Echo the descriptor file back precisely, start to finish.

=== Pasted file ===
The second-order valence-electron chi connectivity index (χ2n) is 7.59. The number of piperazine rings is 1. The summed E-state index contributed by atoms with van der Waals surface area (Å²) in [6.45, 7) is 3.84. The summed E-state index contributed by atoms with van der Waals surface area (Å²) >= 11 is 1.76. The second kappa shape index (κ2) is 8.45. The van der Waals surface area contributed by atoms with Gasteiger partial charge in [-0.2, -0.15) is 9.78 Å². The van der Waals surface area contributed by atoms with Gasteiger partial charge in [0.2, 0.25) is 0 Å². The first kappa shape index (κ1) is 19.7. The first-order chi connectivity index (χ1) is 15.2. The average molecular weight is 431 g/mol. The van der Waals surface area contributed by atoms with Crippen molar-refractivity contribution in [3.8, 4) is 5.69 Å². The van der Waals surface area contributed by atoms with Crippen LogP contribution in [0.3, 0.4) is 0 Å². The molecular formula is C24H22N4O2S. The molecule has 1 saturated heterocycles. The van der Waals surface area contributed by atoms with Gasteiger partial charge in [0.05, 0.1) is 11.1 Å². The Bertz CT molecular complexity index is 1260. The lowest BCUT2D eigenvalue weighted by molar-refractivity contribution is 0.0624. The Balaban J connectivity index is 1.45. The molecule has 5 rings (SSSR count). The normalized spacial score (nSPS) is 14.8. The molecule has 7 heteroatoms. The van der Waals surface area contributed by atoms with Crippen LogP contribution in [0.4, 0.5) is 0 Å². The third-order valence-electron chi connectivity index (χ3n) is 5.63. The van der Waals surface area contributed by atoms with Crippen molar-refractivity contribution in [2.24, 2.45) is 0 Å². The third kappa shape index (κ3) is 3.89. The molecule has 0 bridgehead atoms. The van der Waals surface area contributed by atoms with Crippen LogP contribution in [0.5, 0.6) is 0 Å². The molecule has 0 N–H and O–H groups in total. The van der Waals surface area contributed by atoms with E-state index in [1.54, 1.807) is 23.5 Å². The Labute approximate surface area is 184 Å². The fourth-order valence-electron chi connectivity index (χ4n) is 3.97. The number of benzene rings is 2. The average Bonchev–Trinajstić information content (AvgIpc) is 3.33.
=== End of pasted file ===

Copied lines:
The second-order valence-electron chi connectivity index (χ2n) is 7.59. The number of piperazine rings is 1. The summed E-state index contributed by atoms with van der Waals surface area (Å²) in [6.45, 7) is 3.84. The summed E-state index contributed by atoms with van der Waals surface area (Å²) >= 11 is 1.76. The second kappa shape index (κ2) is 8.45. The van der Waals surface area contributed by atoms with Gasteiger partial charge in [-0.2, -0.15) is 9.78 Å². The van der Waals surface area contributed by atoms with Gasteiger partial charge in [0.2, 0.25) is 0 Å². The first kappa shape index (κ1) is 19.7. The first-order chi connectivity index (χ1) is 15.2. The average molecular weight is 431 g/mol. The van der Waals surface area contributed by atoms with Crippen molar-refractivity contribution in [3.8, 4) is 5.69 Å². The van der Waals surface area contributed by atoms with Crippen LogP contribution in [0.3, 0.4) is 0 Å². The molecular formula is C24H22N4O2S. The molecule has 1 saturated heterocycles. The van der Waals surface area contributed by atoms with Gasteiger partial charge in [0.05, 0.1) is 11.1 Å². The Bertz CT molecular complexity index is 1260. The lowest BCUT2D eigenvalue weighted by molar-refractivity contribution is 0.0624. The Balaban J connectivity index is 1.45. The molecule has 5 rings (SSSR count). The normalized spacial score (nSPS) is 14.8. The molecule has 7 heteroatoms. The van der Waals surface area contributed by atoms with Crippen LogP contribution in [0.4, 0.5) is 0 Å². The third-order valence-electron chi connectivity index (χ3n) is 5.63. The van der Waals surface area contributed by atoms with Crippen molar-refractivity contribution in [2.24, 2.45) is 0 Å². The third kappa shape index (κ3) is 3.89. The molecule has 0 bridgehead atoms. The van der Waals surface area contributed by atoms with Crippen LogP contribution in [0.5, 0.6) is 0 Å². The molecule has 0 N–H and O–H groups in total. The van der Waals surface area contributed by atoms with E-state index in [1.54, 1.807) is 23.5 Å². The Labute approximate surface area is 184 Å². The fourth-order valence-electron chi connectivity index (χ4n) is 3.97. The number of benzene rings is 2. The average Bonchev–Trinajstić information content (AvgIpc) is 3.33.